Love is a four-letter word. It eludes definition and easy capture. When it's framed, defined, and hence pushed into what you make of it, it tries to escape, to be free. No, you can never limit it. The meaning's wider than you think. It's much more than what you think it means. So much so that everyone, from the man on the street to Bertrand Russell, has pronounced his or her own views on it. Not surprisingly, none of them has come up with a true, timeless definition of the word.

I read a story once. It was by Tagore. There had been a theft in a kingdom. The usual suspect had been a foreign merchant. He had been sentenced and imprisoned. The daughter of the king, the princess, had seen him, and had asked the guards to set him free. They elope on the second night, and together wade across the river. A day passes, and every time the curious stranger asks her how he was set free, the answer remains the same: "Hush, not now darling." She is in love with her. Terribly.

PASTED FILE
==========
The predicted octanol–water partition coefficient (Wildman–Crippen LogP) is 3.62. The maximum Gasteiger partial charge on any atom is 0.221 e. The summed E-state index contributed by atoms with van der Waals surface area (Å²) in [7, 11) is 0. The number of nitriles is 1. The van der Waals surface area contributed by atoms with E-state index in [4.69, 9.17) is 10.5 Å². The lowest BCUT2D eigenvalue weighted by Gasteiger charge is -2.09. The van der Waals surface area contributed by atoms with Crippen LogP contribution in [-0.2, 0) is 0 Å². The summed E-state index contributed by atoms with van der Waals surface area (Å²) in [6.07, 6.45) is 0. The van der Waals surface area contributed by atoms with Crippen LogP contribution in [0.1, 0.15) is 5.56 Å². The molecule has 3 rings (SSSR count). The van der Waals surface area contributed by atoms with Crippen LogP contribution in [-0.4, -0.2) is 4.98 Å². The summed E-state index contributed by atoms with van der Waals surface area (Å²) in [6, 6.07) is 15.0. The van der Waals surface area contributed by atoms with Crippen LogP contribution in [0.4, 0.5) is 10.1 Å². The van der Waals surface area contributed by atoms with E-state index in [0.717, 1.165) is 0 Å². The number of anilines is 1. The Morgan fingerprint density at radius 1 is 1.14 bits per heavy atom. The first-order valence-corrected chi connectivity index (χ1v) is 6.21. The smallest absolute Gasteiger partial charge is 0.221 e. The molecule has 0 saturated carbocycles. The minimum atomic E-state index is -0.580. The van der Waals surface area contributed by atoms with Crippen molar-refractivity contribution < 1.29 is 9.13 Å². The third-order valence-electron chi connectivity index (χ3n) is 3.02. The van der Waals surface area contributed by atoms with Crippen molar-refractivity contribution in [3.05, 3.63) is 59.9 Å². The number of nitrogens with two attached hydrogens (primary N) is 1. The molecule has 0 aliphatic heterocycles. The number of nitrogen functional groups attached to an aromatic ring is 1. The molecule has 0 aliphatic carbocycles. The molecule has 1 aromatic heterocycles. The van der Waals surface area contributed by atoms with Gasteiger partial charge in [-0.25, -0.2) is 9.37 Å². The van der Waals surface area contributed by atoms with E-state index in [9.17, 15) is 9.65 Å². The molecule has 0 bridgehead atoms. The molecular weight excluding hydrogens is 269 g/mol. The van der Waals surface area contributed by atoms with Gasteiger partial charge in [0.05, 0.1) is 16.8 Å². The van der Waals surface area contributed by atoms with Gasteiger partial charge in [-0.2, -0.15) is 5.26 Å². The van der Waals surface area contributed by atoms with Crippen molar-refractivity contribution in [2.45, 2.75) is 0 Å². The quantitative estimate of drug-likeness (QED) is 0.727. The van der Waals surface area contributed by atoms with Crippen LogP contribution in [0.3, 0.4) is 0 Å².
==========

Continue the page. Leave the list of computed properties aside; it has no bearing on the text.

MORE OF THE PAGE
At the end of the day, though, she explains. A lovesick boy had been imprisoned. Pining for the princess' attention, he had taken the stranger's place. Willingly. "My greatest sin has been committed for the love of you, my best beloved," she whispers to him. She had used an unrequited love in the hope of gaining the attention of an un-requiting love.

But she doesn't gain it. The man grows angry. "That my life should be bought for the price of a sin!" he shouts. He leaves her, refusing her advances and even trying to kill her at one point. Eventually, after much parting and coming together, the man calls after her, thinking that she's dead. But no, she isn't. She comes out of the woods and tells him: "I have come, my beloved. Your dear hands failed to kill me. It is my doom to live."